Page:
Wednesday, April 7, 2010

“Adopt the pace of nature: her secret is patience.” ~ Ralph Waldo Emerson

I had some old Early Girl hybrid tomato seeds. I was unsure of their viability, so I used EG’s germination method to see if any would sprout.

Following EG's instructions, I layered a small plastic container with a paper towel and placed several seeds on top:


I dripped water on the paper towel until it was saturated. Then closed up the container and placed it in a warm place:

I checked it daily for sprouting and made sure the paper towel didn’t dry out. After several days, I added the rest of the seeds to the container. There were eight seeds in all, I was hoping for at least 50% germination out of these old seeds.

After a while, I gave up on these seeds. Assumed they were too old to germinate and placed the container aside. Last Sunday, I thought I would use the container to germinate some newer tomato seeds I recently purchased. When I opened the container and looked at the old seeds, I spotted some growth! Upon closer inspection, I found four seeds sprouted!

I carefully placed the sprouted seeds into soil blocks and misted them with water. I checked them later in the day and found that the sprouts almost doubled in size:



I think I am going to like this germination method. However, I need to be more patient and allow the seed to germinate before giving up on them.

I started the rest of my tomato seeds this past weekend using the same method.



Wish me luck!

8 comments:

  1. Good luck. I may do that with my tomato seed too. I have a lot of varieties and not many seeds of each so I want to make sure every seed germinates that wants to.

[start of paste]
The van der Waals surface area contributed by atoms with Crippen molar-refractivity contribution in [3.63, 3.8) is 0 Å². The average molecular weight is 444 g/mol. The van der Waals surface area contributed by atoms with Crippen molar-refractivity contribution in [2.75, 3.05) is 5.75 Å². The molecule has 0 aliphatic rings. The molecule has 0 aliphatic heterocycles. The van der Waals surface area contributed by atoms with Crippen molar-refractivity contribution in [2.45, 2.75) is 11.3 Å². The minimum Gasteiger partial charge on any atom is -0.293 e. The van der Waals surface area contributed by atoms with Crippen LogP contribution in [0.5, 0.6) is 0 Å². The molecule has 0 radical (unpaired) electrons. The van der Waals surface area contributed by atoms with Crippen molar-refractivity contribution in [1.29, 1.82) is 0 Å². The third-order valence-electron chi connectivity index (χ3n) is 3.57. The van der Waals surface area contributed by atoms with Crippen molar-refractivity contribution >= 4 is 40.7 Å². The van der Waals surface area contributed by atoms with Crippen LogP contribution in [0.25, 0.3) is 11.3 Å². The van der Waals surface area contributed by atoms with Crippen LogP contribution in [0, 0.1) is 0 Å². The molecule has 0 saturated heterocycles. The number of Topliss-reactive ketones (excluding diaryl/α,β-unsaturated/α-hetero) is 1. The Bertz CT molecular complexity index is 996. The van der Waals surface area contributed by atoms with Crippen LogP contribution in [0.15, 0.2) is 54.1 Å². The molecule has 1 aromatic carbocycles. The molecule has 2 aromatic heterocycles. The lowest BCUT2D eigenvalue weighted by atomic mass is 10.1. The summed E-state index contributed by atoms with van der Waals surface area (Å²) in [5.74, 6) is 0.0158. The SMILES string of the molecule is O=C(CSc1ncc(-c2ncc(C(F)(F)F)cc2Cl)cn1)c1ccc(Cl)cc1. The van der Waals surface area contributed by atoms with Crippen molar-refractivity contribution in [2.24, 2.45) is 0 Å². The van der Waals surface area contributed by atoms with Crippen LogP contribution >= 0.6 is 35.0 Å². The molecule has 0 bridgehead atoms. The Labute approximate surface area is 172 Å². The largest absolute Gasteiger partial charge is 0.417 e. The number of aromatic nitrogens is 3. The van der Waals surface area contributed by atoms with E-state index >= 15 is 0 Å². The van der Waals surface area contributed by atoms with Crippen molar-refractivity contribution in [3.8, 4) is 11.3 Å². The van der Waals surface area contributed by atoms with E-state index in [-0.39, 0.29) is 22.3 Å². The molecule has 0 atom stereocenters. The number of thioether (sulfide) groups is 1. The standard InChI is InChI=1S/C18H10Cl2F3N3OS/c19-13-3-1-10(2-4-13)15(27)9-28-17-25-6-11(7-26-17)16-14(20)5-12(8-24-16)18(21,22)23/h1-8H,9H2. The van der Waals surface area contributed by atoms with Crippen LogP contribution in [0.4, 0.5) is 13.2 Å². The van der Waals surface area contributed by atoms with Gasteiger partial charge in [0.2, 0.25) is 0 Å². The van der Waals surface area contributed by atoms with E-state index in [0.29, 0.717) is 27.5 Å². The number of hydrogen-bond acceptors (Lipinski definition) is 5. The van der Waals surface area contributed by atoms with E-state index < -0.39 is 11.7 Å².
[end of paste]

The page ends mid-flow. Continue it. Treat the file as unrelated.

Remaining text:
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  2. Excellent! I'm having a devil of a time getting some of my seeds to germinate. I should have done like this a long time ago. Next year, I'll know what to do!

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  3. Works great, right? I do that sometimes, too. Give up on some seeds, I mean. Then I go to re-use the container or just clean it out, and, well, hey, whaddya know? Sprouts! Maybe it's the old "watched pot never boils" thing...

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  4. Good luck! I need to redo my sprouting experiment with the indigo seeds. The first batch got inadvertently thrown away.

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  5. Daphne: It is much easier to have a few containers instead of all the soil blocks. I like that I can see results in only a few days too.

    Ribbit: It really works. Some tomato seeds I started on Sunday have already sprouted.

    Sb158: Maybe it is similar to “watched pot never boils.” LOL!

    Stefaneener: Yes, I can see how that can happen. I had some pea seeds soaking in a little dish on the kitchen counter and K threw them away!

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  6. I'm happy for your good fortune. It's always such a relief to see signs of life, especially when it's unexpected.

    My seed collection is all relatively new but I'm sure this germination technique will come in handy in the future.

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  7. That is a great way to start seeds - particularly since you use the soil blocks which makes the next step planting process really easy - just drop them into the indentation in the block!

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  8. Thomas: My new tomato seeds sprouted in only 3-days using this method. I like it as it was easy to place the sprouted seeds in soil blocks.

    kitsapFG: Yes, that is exactly what I do. It seems almost too easy.

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